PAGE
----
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China’s Diplomatic, Military and Political relations
The Yuan Dynasty was one of the most influential authorities that reigned over the Chinese territory and preceded other dynasties which included the Song and Ming. The Yuan dynasty used Marc Polo to communicate with other countries. In regard to the relationship between the Yuan dynasty and its neighbors, it incurred a lot of rebellion from its rivals such as the Mongols.
During this struggle, the rebels could terrorize the allies of Yuan Dynasty and free them to China (Ebrey et al. 179). In the same light, the author reveals that the continuous rebellion by the neighboring countries led to the formation of anti-Yuan dynasty which aimed at conquering it (179).
The dynasty did not only solve its conflicts through war but also using diplomatic means. In this regard, they could use travelers to communicate with the European countries such as Italy. For instance, they sent Mac Polo to deliver a letter to Italy in order to create ties with the dynasty. The dynasty could also receive visitors such as John of Montecorvino who was a missionary from Italy (Sen and Victor 75).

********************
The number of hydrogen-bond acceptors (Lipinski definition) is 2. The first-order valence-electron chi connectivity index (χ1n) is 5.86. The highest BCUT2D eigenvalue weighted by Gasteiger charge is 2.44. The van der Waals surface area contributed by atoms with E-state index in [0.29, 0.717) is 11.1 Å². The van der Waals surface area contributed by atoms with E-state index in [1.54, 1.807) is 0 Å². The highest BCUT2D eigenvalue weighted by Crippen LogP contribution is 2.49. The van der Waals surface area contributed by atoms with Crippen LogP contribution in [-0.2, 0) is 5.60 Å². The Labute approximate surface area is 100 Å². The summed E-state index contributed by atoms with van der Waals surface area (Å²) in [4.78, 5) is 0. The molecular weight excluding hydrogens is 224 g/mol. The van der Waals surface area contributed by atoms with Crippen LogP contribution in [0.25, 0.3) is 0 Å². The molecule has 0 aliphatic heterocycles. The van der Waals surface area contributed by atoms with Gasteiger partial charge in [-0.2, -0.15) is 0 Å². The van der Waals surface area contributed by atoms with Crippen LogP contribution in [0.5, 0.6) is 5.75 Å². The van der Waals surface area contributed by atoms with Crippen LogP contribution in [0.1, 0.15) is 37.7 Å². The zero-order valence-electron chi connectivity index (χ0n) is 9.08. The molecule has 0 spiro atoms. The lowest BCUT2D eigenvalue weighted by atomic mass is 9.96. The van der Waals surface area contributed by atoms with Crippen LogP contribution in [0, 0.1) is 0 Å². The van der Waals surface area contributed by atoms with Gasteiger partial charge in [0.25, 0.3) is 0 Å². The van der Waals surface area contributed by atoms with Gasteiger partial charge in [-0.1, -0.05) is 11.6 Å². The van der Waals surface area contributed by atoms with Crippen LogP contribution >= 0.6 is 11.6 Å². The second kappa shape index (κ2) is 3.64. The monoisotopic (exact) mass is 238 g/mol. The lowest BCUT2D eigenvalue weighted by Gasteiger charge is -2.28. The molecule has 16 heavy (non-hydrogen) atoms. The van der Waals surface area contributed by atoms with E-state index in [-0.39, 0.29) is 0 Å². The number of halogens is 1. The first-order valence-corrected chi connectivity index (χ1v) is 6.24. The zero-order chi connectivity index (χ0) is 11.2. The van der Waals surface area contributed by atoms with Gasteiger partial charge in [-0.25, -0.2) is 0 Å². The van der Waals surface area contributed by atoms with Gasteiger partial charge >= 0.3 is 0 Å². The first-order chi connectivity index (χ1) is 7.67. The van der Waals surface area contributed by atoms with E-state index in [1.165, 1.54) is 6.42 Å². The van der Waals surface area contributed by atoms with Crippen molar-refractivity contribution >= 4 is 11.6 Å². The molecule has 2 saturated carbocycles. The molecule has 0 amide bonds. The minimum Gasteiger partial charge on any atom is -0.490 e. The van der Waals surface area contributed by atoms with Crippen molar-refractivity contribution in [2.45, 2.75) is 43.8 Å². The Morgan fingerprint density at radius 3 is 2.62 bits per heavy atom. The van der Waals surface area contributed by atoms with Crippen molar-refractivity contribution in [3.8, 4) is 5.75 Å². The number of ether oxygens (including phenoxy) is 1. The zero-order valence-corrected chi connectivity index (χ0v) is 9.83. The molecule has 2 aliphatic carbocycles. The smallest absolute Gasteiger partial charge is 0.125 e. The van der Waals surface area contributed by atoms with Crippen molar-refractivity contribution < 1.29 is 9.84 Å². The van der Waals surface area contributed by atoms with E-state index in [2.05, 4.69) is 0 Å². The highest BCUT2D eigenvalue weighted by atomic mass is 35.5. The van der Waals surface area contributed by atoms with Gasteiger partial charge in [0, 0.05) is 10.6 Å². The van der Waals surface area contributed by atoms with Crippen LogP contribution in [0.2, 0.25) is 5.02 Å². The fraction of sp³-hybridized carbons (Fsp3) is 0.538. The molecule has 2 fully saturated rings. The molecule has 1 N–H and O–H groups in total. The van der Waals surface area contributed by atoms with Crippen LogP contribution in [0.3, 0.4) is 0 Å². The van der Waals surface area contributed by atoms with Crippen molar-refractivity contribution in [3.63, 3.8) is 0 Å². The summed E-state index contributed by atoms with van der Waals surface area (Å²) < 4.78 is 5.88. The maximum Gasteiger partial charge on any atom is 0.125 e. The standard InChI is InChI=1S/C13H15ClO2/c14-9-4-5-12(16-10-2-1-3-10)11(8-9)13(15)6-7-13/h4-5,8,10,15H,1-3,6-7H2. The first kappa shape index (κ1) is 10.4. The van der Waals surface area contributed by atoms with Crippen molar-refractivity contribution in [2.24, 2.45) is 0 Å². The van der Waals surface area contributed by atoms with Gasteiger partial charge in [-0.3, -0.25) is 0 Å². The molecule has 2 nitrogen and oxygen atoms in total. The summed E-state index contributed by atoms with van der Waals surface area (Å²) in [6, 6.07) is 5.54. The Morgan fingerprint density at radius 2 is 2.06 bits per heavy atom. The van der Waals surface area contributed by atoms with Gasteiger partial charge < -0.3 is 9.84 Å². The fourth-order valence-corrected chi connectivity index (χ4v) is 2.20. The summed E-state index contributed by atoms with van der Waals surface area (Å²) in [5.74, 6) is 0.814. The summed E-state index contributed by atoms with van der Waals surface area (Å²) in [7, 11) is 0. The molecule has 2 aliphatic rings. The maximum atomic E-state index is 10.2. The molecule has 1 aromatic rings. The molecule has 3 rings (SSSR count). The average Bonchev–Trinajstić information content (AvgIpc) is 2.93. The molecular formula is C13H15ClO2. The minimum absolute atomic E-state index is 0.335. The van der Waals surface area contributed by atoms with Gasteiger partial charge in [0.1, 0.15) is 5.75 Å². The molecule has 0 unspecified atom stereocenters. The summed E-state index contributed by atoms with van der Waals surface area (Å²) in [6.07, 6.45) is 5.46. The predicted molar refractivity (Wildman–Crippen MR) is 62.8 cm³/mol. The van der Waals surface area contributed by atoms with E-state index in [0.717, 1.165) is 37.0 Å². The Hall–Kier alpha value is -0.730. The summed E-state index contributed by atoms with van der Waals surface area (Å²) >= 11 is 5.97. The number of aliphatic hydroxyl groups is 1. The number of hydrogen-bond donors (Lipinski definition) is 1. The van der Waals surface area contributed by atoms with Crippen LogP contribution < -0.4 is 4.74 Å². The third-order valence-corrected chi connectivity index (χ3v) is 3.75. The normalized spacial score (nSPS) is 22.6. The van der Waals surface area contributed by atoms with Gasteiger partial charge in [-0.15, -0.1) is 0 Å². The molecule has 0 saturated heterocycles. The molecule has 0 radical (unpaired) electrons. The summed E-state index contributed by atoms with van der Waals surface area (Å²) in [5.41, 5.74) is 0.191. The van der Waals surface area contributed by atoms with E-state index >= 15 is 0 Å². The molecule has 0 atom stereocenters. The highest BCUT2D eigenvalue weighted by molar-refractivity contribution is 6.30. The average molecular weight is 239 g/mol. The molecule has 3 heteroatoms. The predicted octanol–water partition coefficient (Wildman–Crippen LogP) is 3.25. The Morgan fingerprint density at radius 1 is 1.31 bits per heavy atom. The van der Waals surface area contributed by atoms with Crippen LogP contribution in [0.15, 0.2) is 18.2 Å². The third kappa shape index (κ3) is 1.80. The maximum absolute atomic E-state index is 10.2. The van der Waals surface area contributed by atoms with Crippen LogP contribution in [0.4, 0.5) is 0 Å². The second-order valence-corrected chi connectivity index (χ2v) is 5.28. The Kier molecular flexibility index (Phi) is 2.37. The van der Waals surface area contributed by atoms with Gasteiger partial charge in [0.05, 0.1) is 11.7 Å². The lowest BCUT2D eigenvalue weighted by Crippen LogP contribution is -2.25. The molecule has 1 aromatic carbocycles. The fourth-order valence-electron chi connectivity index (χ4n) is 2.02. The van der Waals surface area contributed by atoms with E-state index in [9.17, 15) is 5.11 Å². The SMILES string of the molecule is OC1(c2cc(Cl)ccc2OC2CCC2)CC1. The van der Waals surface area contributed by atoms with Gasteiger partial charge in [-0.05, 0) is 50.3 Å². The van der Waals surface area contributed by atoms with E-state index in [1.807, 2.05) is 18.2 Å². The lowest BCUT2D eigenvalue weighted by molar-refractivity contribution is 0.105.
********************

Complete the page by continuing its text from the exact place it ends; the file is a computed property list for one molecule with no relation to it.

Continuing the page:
Ebrey revealed that the Ming Dynasty was founded by Zhu Yuanzhang who had experienced the plight of poverty during the Yuan Dynasty which had imposed a lot of disorders in China (227). In fact, Ebrey stated that Zhu had started his life from the bottom of society (228).
The author further states that the founder’s attempts to bring order on the society of the Chinese people were mostly considered as a draconian act (227). However, although the people were not always positive towards his acts, the author elaborates that 30 years of the Ming dynasty transformed China in a great way (227). This achievement was attained against many odds including intensive rebellion from the royalists of the Yuan government (Ebrey et al. 228).
During one of the struggle for power, the Yuan government troops burnt down the temple of Zhu showing disrespect (Ebrey et al. 228). The continuous military attacks show that the Chinese territories were not used to solving their difference in a diplomatic manner. Instead they used their power to outdo, conquer, and colonize other territories.
The song formed a separate and critical dynasty in the Chinese history. The dynasty was founded between 860 and 960 when the forces were devolved to deal with the local issues (Ebrey et al. 91). The author reveals that during this period any local man who was capable of organizing defense teams against the rebels could be declared as the king (91). This defense was quite crucial considering the strong rivals of the song dynasty who included Liao and others.
How China Affected the Asian Countries